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Appendix I Defining Waste and Waste Reduction DEFINING WASTE Both SARA Section 313 and RCRA in- volve the collection of information on re- ducing waste generated at manufacturing facilities. Under RCRA it is necessary to report only the generation of hazardous wastes, which include some wastes destined for land disposal and some nongaseous wastes that are treated as typical solid wastes and wastewaters. Missing from the account- ing are air emissions and other nonhazardous solids or wastewaters. Under SARA releases of certain chemicals to any environmental media are reported, but waste is not explicitly defined. Data obtained under these two programs may lead to different conclusions regarding a facility's waste reduction progress. The basic reason for this potential discrepancy is that the two programs consider different universes of waste: hazardous wastes are re- ported under RCRA, while quantities of in- dividual chemicals are reported under SARA Section 313. There is no information col- lected under either statute that can indicate whether a reduction in hazardous waste 177 quantities generally correlates with reduc- tions in releases of a specific chemical. Reductions in total hazardous waste but not ~- a specific component may occur and be documented under RCRA reporting, while the reductions of a specific chemical but not of total hazardous waste may occur and be documented under SARA. A complex system is employed by RCRA for determining whether a material is a solid waste which is subject to regulation as a hazardous waste. The definitions of solid waste and hazardous waste depend on both material type and the way in which the material is managed. For example, if a material is a characteristic byproduct that is reclaimed, it is not considered a solid waste (Code of Federal Regulations, 1989~. The RCRA definition of solid waste also ex- cludes large quantities of ignitable (flammable) materials commonly recycled throughout the petrochemicals industry. In addition, materials used as effective sub- stitutes for commercial products or used as ingredients (nonreclaimed) are also not con- sidered to be solid wastes when they are re- cycled. On the other hand, those wastes de

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178 fined as spent solvents are considered to be hazardous wastes and are subject to report- ing and regulation, unless they are reclaimed in a closed-loop recycling system that re- turns the recycled material back to the pro- cess. This discussion should not leave the im- pression that it is a simple task to define what is a hazardous waste and what is not. The EPA's final rule (Federal Register, 1985), which consumed over 50 pages in the Federal Register, consists of a very complex series of definitions that have numerous ex- clusions and exemptions to account for the many ways a material can be used legiti- mately as a nonwaste. Conflicts arise, however, because of the inherent complexity of defining a waste. Recently, the U.S. Court of Appeals for the District of Columbia reviewed the definition of waste as it relates to the use of a listed hazardous waste in the manufacturing pro- cess. In this case the petitioners argued that even though a material may be a listed waste, it should not be subject to regulation if it is introduced into a process to be reclaimed and converted into a product. The court agreed, stating that "Congress clearly and unambiguously expressed its intent that solid waste (and therefore EPA's regulatory authority) be limited to materials that are discarded by virtue of being disposed of, abandoned, or thrown away." The court went on to say that it was clear that ''discarded" did not include "in process secondary materials employed in ongoing manufacturing processes." (American Mining Congress vs. United States Environmental Protection Agency, No. 85- 1206, D.C. Cir., July 31, 1987; pp. 33-34.) DEFINING WASTE MINIMIZATION AND REDUCTION As stated in Chapter 5, the committee chose to define waste reduction broadly so that its analysis of mass balance information would apply to any facility reporting waste information, regardless of the way the facili- ty deals with the waste it generates. This de- finition of waste reduction is consistent with the one presented in a previous NRC report (NRC, 1985~. The activities included in the definition of the terms waste minimization and waste reduction and their role in the LESS BAL~4NCE INFORAL4TION . . waste management hierarchy have been the source of continuing debate (Wolf, 1988~. The debate centers on whether waste management should focus on all activities that reduce the quantity of materials enter- ing the environment, or whether it should be limited to the reduction of waste at the generation source prior to any treatment or disposal. The latter approach is often referred to as source reduction, rather than waste reduction. The issue has been further fractionated into whether or not recycling of waste internal to the process or waste re- claimed by a second party or an off-site party should be included in source reduction. Under RCRA, the EPA defines waste minimization in terms of recycling and source reduction (EPA, 1986b), as follows: Source reduction refers to the reduc- tion or elimination of waste genera- tion at the source, usually within a process. Source reduction measures can include some types of treatment processes, but they also include process modifications, feedstock sub- stitutions or improvements in feed- stock purity, various housekeeping and management practices, increases in the efficiency of machinery, and even recycling within a process. Source reduction implies any action that reduces the amount of waste exiting from a process. Recycling refers to the use or reuse of a waste as an effective substitute for a commercial product, or as an in- gredient or feedstock in an industrial process. It also refers to the reclama- tion of useful constituent fractions within a waste material or removal of contaminants from a waste to allow it to be reused. As used in the EPA re- port 1986b cited above, recycling im- plies use, reuse, or reclamation of a waste either on site or off site after it is generated by a particular process. Waste minimization means the reduc- tion, to the extent feasible, of hazardous waste that is generated or subsequently treated, stored, or disposed of. It includes any source reduction or recycling activity undertaken by a generator that results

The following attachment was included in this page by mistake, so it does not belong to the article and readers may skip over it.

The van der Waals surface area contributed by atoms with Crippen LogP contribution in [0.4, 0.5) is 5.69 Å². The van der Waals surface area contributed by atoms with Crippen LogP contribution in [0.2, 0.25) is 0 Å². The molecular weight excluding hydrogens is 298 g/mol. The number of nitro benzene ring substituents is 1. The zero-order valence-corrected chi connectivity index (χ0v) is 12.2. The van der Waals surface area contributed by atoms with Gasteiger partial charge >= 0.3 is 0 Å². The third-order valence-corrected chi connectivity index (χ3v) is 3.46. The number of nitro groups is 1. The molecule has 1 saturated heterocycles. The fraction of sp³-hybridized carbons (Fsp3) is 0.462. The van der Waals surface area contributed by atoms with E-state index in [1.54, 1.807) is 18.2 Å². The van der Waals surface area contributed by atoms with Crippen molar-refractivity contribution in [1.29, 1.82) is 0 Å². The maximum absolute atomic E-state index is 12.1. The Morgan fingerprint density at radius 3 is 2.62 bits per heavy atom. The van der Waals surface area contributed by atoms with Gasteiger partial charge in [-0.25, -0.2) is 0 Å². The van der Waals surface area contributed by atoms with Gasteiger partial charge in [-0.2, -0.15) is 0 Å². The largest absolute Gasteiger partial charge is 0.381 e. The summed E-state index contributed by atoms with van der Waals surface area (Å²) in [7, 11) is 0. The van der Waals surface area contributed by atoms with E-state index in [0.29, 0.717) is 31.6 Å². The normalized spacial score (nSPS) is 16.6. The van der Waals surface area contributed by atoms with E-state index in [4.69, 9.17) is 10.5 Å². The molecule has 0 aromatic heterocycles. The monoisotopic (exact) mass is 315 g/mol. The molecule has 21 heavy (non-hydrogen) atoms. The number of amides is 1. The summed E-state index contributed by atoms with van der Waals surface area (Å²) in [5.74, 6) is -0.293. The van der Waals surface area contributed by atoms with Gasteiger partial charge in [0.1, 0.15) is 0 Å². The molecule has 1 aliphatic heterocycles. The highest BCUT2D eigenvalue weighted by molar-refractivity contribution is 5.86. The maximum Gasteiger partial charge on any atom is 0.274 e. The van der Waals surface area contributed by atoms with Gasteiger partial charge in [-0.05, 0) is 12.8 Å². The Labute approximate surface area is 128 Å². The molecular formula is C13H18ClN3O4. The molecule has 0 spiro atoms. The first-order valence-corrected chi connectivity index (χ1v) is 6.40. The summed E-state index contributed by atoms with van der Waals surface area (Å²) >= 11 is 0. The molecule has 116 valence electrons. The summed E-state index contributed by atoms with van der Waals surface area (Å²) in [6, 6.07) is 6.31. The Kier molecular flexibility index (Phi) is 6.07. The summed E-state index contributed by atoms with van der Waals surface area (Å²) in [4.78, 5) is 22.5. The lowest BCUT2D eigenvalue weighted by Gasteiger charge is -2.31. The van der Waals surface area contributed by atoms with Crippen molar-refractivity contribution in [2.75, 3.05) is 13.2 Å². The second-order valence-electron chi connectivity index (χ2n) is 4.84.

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APPENDLY I in either (1) the reduction of the total volume or quantity of hazardous waste, or (2) the reduction of the toxicity of hazardous waste, or both, so long as the reduction is consistent with the goal of minimizing present and future threats to human health and the environment. [Note: Waste minimization could in- clude some form of treatment after generation to detoxify or reduce the waste.] Under SARA, the EPA has indirectly defined waste minimization through the TRI's Form R. For Part III Section ~ of Form R. all on-site and off-site recycling is included in waste minimization. The EPA has recently provided a basis for consistency between regulatory programs, within the constraints of the various laws that govern waste minimization. The EPA has proposed a Pollution Prevention Policy Statement (Federal Register, 1989) that is designed to commit the EPA to "a program that reduces all environmentally harmful releases." The EPA is proposing to replace the term Waste minimization," which it has previously used in reference to source re- duction and recycling activities in its hazardous waste program, with the term Pollution prevention." In this proposed policy, the EPA indirectly defines source reduction through the statement that "In- dustrial Source Reduction can be ac- complished through input substitution 179 product reformulation, process modification improved housekeeping, and on site, closed loop recycling. EPA continues by stating that~although source reduction is preferred to other management practices, the agency recognizes the value of environmentally sound recycling, and is committed to pro- moting recycling as a second preference, above treatment, control and disposal." The OTA has concluded that waste management should focus on source reduc- tion (in process changes to avoid or eliminate waste) and any recycling operation that is "environmentally acceptable and is an in- tegral part of the waste generating industrial processor operation." Therefore, actions such as treatment or off-site recycling are not considered part of OTA's definition of waste reduction (OTA, 1986, 1987~. If the primary objective of waste reduction is to reduce multimedia releases, a variety of factors must be considered in evaluating progress in waste reduction given the complexities of industrial manufacturing processes. In the case of off-site recycling and reuse, it becomes apparent that there is no clear definition of waste reduction, par- ticularly when overall regional or national reduction is considered. Is recycling a practice that reduces the amount of waste ultimately generated part of waste reduc- tion? If so, then it should not be excluded from data collected for assessing waste re- duction progress.